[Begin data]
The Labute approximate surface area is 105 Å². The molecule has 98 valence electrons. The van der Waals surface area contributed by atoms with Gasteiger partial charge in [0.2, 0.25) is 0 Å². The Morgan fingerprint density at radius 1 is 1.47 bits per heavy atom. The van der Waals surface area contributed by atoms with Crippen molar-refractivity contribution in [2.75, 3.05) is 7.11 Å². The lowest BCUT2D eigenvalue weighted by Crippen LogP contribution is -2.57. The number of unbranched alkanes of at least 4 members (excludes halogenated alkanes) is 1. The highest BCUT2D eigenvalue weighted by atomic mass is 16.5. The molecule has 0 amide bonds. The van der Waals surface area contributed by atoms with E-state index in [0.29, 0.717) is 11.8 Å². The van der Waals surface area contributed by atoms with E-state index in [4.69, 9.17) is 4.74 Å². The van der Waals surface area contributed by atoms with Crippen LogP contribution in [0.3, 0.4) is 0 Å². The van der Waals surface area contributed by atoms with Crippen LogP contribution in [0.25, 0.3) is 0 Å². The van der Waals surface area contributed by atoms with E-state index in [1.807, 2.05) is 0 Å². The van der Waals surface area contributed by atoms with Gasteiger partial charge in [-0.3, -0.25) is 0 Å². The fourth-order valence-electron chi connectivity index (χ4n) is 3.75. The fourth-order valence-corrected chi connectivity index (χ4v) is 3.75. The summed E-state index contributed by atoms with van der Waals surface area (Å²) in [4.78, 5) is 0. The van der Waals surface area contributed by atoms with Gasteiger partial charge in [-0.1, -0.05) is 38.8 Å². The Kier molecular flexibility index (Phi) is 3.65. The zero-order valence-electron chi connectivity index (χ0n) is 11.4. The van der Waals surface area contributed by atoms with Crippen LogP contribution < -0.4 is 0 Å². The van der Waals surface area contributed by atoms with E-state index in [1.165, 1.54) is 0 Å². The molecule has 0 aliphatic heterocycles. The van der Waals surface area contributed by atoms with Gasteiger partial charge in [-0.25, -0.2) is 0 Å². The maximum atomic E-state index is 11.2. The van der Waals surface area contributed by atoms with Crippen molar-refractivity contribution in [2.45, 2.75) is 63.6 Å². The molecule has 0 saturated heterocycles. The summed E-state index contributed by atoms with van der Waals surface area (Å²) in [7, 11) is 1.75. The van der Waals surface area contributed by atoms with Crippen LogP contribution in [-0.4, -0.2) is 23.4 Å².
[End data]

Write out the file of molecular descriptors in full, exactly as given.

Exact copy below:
The Labute approximate surface area is 105 Å². The molecule has 98 valence electrons. The van der Waals surface area contributed by atoms with Gasteiger partial charge in [0.2, 0.25) is 0 Å². The Morgan fingerprint density at radius 1 is 1.47 bits per heavy atom. The van der Waals surface area contributed by atoms with Crippen molar-refractivity contribution in [2.75, 3.05) is 7.11 Å². The lowest BCUT2D eigenvalue weighted by Crippen LogP contribution is -2.57. The number of unbranched alkanes of at least 4 members (excludes halogenated alkanes) is 1. The highest BCUT2D eigenvalue weighted by atomic mass is 16.5. The molecule has 0 amide bonds. The van der Waals surface area contributed by atoms with E-state index in [0.29, 0.717) is 11.8 Å². The van der Waals surface area contributed by atoms with E-state index in [4.69, 9.17) is 4.74 Å². The van der Waals surface area contributed by atoms with Crippen LogP contribution in [0.3, 0.4) is 0 Å². The van der Waals surface area contributed by atoms with Crippen LogP contribution in [0.25, 0.3) is 0 Å². The van der Waals surface area contributed by atoms with E-state index in [1.807, 2.05) is 0 Å². The van der Waals surface area contributed by atoms with Gasteiger partial charge in [-0.3, -0.25) is 0 Å². The fourth-order valence-electron chi connectivity index (χ4n) is 3.75. The fourth-order valence-corrected chi connectivity index (χ4v) is 3.75. The summed E-state index contributed by atoms with van der Waals surface area (Å²) in [4.78, 5) is 0. The van der Waals surface area contributed by atoms with Gasteiger partial charge in [-0.1, -0.05) is 38.8 Å². The Kier molecular flexibility index (Phi) is 3.65. The zero-order valence-electron chi connectivity index (χ0n) is 11.4. The van der Waals surface area contributed by atoms with Crippen LogP contribution < -0.4 is 0 Å². The van der Waals surface area contributed by atoms with E-state index in [1.165, 1.54) is 0 Å². The molecule has 0 aliphatic heterocycles. The van der Waals surface area contributed by atoms with Gasteiger partial charge in [-0.25, -0.2) is 0 Å². The maximum atomic E-state index is 11.2. The van der Waals surface area contributed by atoms with Crippen molar-refractivity contribution in [2.45, 2.75) is 63.6 Å². The molecule has 0 saturated heterocycles. The summed E-state index contributed by atoms with van der Waals surface area (Å²) in [7, 11) is 1.75. The van der Waals surface area contributed by atoms with Crippen LogP contribution in [-0.4, -0.2) is 23.4 Å².